Walter Kolosky: Affairs of the Heart
Follow Your Heart is a listener's guide which you are meant to read along as you listen. I already have scores of emails from people who did just that; the work can also be used as a reference book; or you can look at it as a history. I believe if you read the book, even without listening to the music, you'll get a pretty good history of John McLaughlin, if not a history of the fusion movement as it progressed from '69 through 2010.
AAJ: It must have been a very intense process, listening to hundreds and hundreds of hours of McLaughlin's music, the entire thought process and analysis that must have gone on, interviewing people and assembling ideas; did your ideas about John McLaughlin's music change much during the writing of this book?
WK: Absolutely, which I wouldn't have thought possible. I have listened to this music for thousands of hours my whole life, but I think I mention in the book an experience when I was listening to The Heart of ThingsLive in Paris. (Verve, 1998) As I'm listening I suddenly think: What is that I'm hearing? I know where that comes from!" I'd never noticed it before and so I immediately dropped my headphones and ran to my CD shelves and picked out John's album Extrapolation (Polydor, 1969). I seem to remember this section of music someplace on this album and sure enough there it was; to me, what I found fascinating was this 30 second motif, if I remember correctly, was there in the middle of a tune on this album almost 30 years before, but nowhere else on his records until now. This gave me an insight into John's mindand one can only go so far inside that mind because it's so complexhere's an idea he had all those years ago and it's still bobbing around in his head along with everything else. He pulled this piece of music out again, changed it slightly with different instrumentation and a different approach, but it really is the same thing.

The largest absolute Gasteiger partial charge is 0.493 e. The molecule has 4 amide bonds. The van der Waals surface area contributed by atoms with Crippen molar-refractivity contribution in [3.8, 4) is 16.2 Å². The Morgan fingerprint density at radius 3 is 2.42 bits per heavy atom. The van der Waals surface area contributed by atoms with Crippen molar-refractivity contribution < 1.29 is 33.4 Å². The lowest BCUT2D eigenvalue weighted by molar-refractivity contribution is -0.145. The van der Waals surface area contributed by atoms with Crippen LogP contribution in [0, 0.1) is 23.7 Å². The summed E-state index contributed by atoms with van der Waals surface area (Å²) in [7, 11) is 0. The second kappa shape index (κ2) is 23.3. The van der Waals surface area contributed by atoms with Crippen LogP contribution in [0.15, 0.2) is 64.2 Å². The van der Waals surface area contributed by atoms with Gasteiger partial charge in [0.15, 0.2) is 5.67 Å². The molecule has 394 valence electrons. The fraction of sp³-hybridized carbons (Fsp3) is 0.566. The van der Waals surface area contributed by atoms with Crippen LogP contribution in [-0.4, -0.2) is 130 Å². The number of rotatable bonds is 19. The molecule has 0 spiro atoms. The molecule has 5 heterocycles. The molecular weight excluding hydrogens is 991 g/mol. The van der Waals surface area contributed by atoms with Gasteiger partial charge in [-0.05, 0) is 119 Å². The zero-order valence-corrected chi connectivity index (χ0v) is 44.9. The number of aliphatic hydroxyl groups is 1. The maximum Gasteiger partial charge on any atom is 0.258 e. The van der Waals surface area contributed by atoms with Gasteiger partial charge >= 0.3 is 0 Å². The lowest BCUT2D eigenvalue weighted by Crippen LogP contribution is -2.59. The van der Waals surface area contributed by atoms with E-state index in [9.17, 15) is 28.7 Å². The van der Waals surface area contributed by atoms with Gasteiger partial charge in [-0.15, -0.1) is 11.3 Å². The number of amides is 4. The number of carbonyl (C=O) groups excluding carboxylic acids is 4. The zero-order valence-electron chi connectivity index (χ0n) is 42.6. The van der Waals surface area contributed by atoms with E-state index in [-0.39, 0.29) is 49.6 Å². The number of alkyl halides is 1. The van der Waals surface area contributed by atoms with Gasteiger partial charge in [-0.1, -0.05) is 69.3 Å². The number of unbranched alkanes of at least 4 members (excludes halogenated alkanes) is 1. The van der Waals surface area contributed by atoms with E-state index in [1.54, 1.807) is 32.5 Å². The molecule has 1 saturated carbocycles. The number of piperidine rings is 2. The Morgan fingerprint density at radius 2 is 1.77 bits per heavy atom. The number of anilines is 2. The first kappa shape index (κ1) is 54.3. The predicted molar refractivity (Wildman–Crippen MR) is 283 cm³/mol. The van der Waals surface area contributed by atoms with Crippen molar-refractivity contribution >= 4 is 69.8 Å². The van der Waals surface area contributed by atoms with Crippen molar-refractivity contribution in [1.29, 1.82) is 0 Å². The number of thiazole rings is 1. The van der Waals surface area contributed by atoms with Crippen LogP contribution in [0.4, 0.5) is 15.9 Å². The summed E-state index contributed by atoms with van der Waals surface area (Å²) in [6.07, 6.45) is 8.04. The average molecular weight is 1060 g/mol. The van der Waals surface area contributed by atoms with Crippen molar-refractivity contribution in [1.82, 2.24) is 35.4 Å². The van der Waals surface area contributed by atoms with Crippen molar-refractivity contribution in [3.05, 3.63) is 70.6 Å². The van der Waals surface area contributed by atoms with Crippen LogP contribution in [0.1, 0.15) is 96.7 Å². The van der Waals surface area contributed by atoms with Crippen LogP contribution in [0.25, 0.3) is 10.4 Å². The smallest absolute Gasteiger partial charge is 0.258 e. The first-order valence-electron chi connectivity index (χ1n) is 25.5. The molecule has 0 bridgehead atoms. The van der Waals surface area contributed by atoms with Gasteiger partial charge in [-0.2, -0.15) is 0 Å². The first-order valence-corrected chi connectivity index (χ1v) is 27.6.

This was fascinating to me. I think John McLaughlin's music to him is a mine, and instead of mineral deposits, there are musical ideas in this shaft and he has to fully excavate to get every last ounce of inspiration out until he squeezes the rocks dry.
AAJ: That's a nice analogy and that idea comes across very clearly in the book that McLaughlin has revisited tunes, revisited themes, dug deeper into ideas, refined and remolded ideas; would you say that this is a common trait among great composers?
WK: I think all great musicians do that. And you find this in the works of the great classical composers as well. I think they all do it. My point is that to the best of my knowledge nobody does it the way John does it in the sense of putting it all into immensely different bags. You just have to look at his compositions that end up in contexts which are entirely different from their original presentations. Something may be acoustic and played by Spanish musicians in one context or could be a raucous fusion number in another. I also find it revealing that oftentimes there is a hint of a future direction. You might not hear that future for another two or three albums. But there's a little hint at what's to come and it's bouncing around inside the walls of his head right now. He doesn't know what he's going to do with it, but three records later here it is; that same phrase he used as part of his improvisation three years before.
AAJ: One of the nice touches about the book are the quotations from John McLaughlin, though they tend to shed more light on the man and his general world view than they do about the song. In your conversations with McLaughlin for the preparation of this book, did he throw much light upon the songs themselves?